In 2015, London-based Vantage Power, also supported by the EIP program, invented a hybrid technology that plugs into current models of public buses, cutting fuel consumption and emissions from existing buses by as much as 40 percent.
Autodesk also has been working with its customers to support innovative, affordable, and efficient clean energy solutions. One such project is WindPax’s “portable wind energy design,” which aims to bring electricity to the developing world. WindPax, QBotix, and Vantage Power each worked with Autodesk software to help design their products.
Furthermore, Autodesk has reduced emissions in its production by 33 percent in 2016 and established an internal price on carbon starting in fiscal year 2016, which will “help spur smart investments in renewable energy, energy efficiency, as well as innovation and new partnerships with customers who share our commitment to a low-carbon economy,” according to its website.
Long before the Paris Agreement, climate change has been an important issue for Microsoft. In addition to being powered by 100 percent renewable energy since 2014, Microsoft has been working with cities to develop clean energy and efficiency initiatives.
The city of Seattle worked with Microsoft along with Accenture and Seattle’s local utility to create a smart building program to help reduce the city’s downtown power usage by 25 percent. The collaboration used a number of Microsoft software programs to assess and store energy data, which allowed building managers to then make real-time equipment adjustments to increase energy efficiency.
Since 2014, Microsoft has “cut energy use by about 10 percent at our 125-building, 500-acre Redmond campus” through its energy-smart buildings initiative, which saved them a cool $2 billion in its first year.
Tetra Pak has committed to procuring 100 percent of its electricity from renewable energy sources. The food packaging and processing company has also been involved in the We Mean Business coalition and the Renewable Energy Buyers Alliance, which helps businesses cut the costs for the initial transition to renewable energy.
On a practical level, the company has worked to reduce emissions along the supply chain by incorporating recycled and renewable materials into its cartons, caps, and other packaging products.
Ben & Jerry’s
Tesla Model S electric vehicle decorated with a Ben & Jerry’s logo. Credit: Artaxerxes, CC BY–SA 3.0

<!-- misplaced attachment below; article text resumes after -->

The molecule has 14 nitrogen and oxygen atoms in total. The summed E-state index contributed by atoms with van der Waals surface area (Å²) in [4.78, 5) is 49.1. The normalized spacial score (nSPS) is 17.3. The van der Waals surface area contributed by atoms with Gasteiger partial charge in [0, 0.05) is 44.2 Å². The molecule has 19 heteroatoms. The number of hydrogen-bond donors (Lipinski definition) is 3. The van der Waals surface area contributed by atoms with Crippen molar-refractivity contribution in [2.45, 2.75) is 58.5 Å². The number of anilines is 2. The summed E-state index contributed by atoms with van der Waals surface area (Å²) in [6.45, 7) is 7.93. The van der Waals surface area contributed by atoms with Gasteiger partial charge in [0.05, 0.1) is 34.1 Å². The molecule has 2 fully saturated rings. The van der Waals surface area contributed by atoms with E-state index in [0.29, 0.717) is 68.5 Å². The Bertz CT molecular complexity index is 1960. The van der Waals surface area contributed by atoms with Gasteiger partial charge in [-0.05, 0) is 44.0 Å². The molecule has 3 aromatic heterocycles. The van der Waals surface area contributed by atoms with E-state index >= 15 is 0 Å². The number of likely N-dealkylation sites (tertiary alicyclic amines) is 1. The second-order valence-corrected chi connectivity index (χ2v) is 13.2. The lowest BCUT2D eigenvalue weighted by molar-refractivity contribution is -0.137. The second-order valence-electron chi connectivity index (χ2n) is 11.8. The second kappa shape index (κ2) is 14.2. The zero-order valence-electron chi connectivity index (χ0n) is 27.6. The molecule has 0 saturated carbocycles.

Despite public pushback on the impacts of dairy related emissions, Ben and Jerry’s clearly acknowledges the significant and problematic effects within the industry.
In response, these ice cream makers have been working alongside its supply farmers to implement manure separators at their farms. The manure separators help prevent methane from being released into the atmosphere or going into the ground, and work by drying manure and accelerating the composting cycle. Much of this work is done through Ben and Jerry’s Caring Dairy program, where dairy farms must agree to meet certain standards and implement two improvement plans to qualify for better premiums for their milk.
In addition, the company has collaborated with the French environmental consultant Pur Projet to set up sustainable agroforestry projects, which will help mitigate temperature changes at vanilla farms in Peru and Uganda.
Ben and Jerry’s has also established an internal carbon price of $10 for every metric ton of greenhouse gas emitted. The “price” of this carbon will then be reinvested into the research and development of more efficient and sustainable technologies.
“We have to make the solid business case at the local, business, and policy level,” said Chris Miller, social mission activism manager for Ben and Jerry’s.
“When we do that, not only will it not be a burden on business and industry,” Miller said. “It will be a catalyst for development, innovation, and technologies that will drive growth and create jobs and will stabilize energy costs over time, which is incredibly important for the business community.”
Main image: Ben & Jerry’s – Waterbury, Vermont Credit: Doug Kerr, CC BY–SA 2.0